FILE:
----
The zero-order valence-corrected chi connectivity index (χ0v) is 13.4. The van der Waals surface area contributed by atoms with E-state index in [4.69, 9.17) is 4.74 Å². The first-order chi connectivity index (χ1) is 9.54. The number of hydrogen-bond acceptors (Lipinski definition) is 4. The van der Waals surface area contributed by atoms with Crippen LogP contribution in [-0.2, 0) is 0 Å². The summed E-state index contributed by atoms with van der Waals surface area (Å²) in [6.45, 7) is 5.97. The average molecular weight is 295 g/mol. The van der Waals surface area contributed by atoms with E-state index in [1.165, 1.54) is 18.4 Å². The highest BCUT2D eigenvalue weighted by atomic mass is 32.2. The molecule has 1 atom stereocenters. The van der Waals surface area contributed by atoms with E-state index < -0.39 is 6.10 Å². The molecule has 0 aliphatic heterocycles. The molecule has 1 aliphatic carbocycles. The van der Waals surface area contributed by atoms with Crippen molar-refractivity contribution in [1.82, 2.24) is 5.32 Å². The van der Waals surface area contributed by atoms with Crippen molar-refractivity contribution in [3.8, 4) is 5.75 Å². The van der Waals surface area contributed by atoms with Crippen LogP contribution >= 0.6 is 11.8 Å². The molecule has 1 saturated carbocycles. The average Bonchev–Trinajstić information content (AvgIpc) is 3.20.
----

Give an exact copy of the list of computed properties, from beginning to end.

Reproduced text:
The zero-order valence-corrected chi connectivity index (χ0v) is 13.4. The van der Waals surface area contributed by atoms with E-state index in [4.69, 9.17) is 4.74 Å². The first-order chi connectivity index (χ1) is 9.54. The number of hydrogen-bond acceptors (Lipinski definition) is 4. The van der Waals surface area contributed by atoms with Crippen LogP contribution in [-0.2, 0) is 0 Å². The summed E-state index contributed by atoms with van der Waals surface area (Å²) in [6.45, 7) is 5.97. The average molecular weight is 295 g/mol. The van der Waals surface area contributed by atoms with E-state index in [1.165, 1.54) is 18.4 Å². The highest BCUT2D eigenvalue weighted by atomic mass is 32.2. The molecule has 1 atom stereocenters. The van der Waals surface area contributed by atoms with E-state index < -0.39 is 6.10 Å². The molecule has 0 aliphatic heterocycles. The molecule has 1 aliphatic carbocycles. The van der Waals surface area contributed by atoms with Crippen molar-refractivity contribution in [1.82, 2.24) is 5.32 Å². The van der Waals surface area contributed by atoms with Crippen molar-refractivity contribution in [3.8, 4) is 5.75 Å². The van der Waals surface area contributed by atoms with Crippen LogP contribution >= 0.6 is 11.8 Å². The molecule has 1 saturated carbocycles. The average Bonchev–Trinajstić information content (AvgIpc) is 3.20.